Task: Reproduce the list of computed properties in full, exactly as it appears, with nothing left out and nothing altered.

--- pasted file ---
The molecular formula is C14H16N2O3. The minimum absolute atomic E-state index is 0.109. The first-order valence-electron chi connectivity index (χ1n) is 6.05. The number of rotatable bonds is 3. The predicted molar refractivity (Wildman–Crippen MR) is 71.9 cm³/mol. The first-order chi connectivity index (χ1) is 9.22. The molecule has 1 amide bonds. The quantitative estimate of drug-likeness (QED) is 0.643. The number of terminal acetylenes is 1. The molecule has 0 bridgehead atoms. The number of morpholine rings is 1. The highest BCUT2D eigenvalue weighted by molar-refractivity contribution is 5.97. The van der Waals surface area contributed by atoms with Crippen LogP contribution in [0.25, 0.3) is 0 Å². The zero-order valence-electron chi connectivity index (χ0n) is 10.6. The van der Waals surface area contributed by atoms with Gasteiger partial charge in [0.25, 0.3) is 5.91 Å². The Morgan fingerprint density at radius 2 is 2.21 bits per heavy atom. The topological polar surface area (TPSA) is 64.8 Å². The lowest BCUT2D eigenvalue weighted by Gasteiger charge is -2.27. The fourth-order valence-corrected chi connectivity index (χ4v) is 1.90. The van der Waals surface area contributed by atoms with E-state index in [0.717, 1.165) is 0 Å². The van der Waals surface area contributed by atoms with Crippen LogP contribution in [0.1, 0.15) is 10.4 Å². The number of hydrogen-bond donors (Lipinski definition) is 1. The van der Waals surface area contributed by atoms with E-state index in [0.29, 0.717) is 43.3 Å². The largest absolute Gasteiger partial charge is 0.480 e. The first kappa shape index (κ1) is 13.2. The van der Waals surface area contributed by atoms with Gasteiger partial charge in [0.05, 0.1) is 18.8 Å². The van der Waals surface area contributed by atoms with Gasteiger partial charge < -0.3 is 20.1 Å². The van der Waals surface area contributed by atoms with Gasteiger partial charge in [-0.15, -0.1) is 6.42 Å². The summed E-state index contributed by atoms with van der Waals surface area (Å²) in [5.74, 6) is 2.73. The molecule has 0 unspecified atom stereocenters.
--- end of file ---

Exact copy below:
The molecular formula is C14H16N2O3. The minimum absolute atomic E-state index is 0.109. The first-order valence-electron chi connectivity index (χ1n) is 6.05. The number of rotatable bonds is 3. The predicted molar refractivity (Wildman–Crippen MR) is 71.9 cm³/mol. The first-order chi connectivity index (χ1) is 9.22. The molecule has 1 amide bonds. The quantitative estimate of drug-likeness (QED) is 0.643. The number of terminal acetylenes is 1. The molecule has 0 bridgehead atoms. The number of morpholine rings is 1. The highest BCUT2D eigenvalue weighted by molar-refractivity contribution is 5.97. The van der Waals surface area contributed by atoms with Crippen LogP contribution in [0.25, 0.3) is 0 Å². The zero-order valence-electron chi connectivity index (χ0n) is 10.6. The van der Waals surface area contributed by atoms with Gasteiger partial charge in [0.25, 0.3) is 5.91 Å². The Morgan fingerprint density at radius 2 is 2.21 bits per heavy atom. The topological polar surface area (TPSA) is 64.8 Å². The lowest BCUT2D eigenvalue weighted by Gasteiger charge is -2.27. The fourth-order valence-corrected chi connectivity index (χ4v) is 1.90. The van der Waals surface area contributed by atoms with E-state index in [0.717, 1.165) is 0 Å². The van der Waals surface area contributed by atoms with Crippen LogP contribution in [0.1, 0.15) is 10.4 Å². The number of hydrogen-bond donors (Lipinski definition) is 1. The van der Waals surface area contributed by atoms with E-state index in [0.29, 0.717) is 43.3 Å². The largest absolute Gasteiger partial charge is 0.480 e. The first kappa shape index (κ1) is 13.2. The van der Waals surface area contributed by atoms with Gasteiger partial charge in [0.05, 0.1) is 18.8 Å². The van der Waals surface area contributed by atoms with Gasteiger partial charge < -0.3 is 20.1 Å². The van der Waals surface area contributed by atoms with Gasteiger partial charge in [-0.15, -0.1) is 6.42 Å². The summed E-state index contributed by atoms with van der Waals surface area (Å²) in [5.74, 6) is 2.73. The molecule has 0 unspecified atom stereocenters.